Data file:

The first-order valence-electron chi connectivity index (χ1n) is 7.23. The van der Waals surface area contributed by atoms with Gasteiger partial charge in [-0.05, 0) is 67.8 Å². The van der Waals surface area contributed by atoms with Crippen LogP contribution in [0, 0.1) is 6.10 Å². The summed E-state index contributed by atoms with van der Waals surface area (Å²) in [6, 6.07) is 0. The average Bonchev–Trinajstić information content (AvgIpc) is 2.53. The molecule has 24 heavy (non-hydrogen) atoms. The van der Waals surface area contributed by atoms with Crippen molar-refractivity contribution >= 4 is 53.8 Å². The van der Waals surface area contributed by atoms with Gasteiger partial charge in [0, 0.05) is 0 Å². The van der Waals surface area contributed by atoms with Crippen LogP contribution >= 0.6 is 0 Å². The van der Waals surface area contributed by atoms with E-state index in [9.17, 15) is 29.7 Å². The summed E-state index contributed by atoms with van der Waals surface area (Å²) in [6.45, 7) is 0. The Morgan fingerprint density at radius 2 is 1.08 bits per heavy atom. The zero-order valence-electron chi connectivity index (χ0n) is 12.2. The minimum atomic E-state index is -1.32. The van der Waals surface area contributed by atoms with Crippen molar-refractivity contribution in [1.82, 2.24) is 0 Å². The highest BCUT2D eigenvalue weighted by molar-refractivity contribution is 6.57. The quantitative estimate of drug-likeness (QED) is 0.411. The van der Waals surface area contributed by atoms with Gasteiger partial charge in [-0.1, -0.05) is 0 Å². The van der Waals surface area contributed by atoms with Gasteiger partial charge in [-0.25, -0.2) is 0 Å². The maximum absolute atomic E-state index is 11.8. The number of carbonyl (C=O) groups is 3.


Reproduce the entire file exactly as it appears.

The first-order valence-electron chi connectivity index (χ1n) is 7.23. The van der Waals surface area contributed by atoms with Gasteiger partial charge in [-0.05, 0) is 67.8 Å². The van der Waals surface area contributed by atoms with Crippen LogP contribution in [0, 0.1) is 6.10 Å². The summed E-state index contributed by atoms with van der Waals surface area (Å²) in [6, 6.07) is 0. The average Bonchev–Trinajstić information content (AvgIpc) is 2.53. The molecule has 24 heavy (non-hydrogen) atoms. The van der Waals surface area contributed by atoms with Crippen molar-refractivity contribution >= 4 is 53.8 Å². The van der Waals surface area contributed by atoms with Gasteiger partial charge in [0, 0.05) is 0 Å². The van der Waals surface area contributed by atoms with Crippen LogP contribution >= 0.6 is 0 Å². The van der Waals surface area contributed by atoms with E-state index in [9.17, 15) is 29.7 Å². The summed E-state index contributed by atoms with van der Waals surface area (Å²) in [6.45, 7) is 0. The Morgan fingerprint density at radius 2 is 1.08 bits per heavy atom. The zero-order valence-electron chi connectivity index (χ0n) is 12.2. The minimum atomic E-state index is -1.32. The van der Waals surface area contributed by atoms with Crippen molar-refractivity contribution in [1.82, 2.24) is 0 Å². The highest BCUT2D eigenvalue weighted by molar-refractivity contribution is 6.57. The quantitative estimate of drug-likeness (QED) is 0.411. The van der Waals surface area contributed by atoms with Gasteiger partial charge in [-0.1, -0.05) is 0 Å². The van der Waals surface area contributed by atoms with Gasteiger partial charge in [-0.25, -0.2) is 0 Å². The maximum absolute atomic E-state index is 11.8. The number of carbonyl (C=O) groups is 3.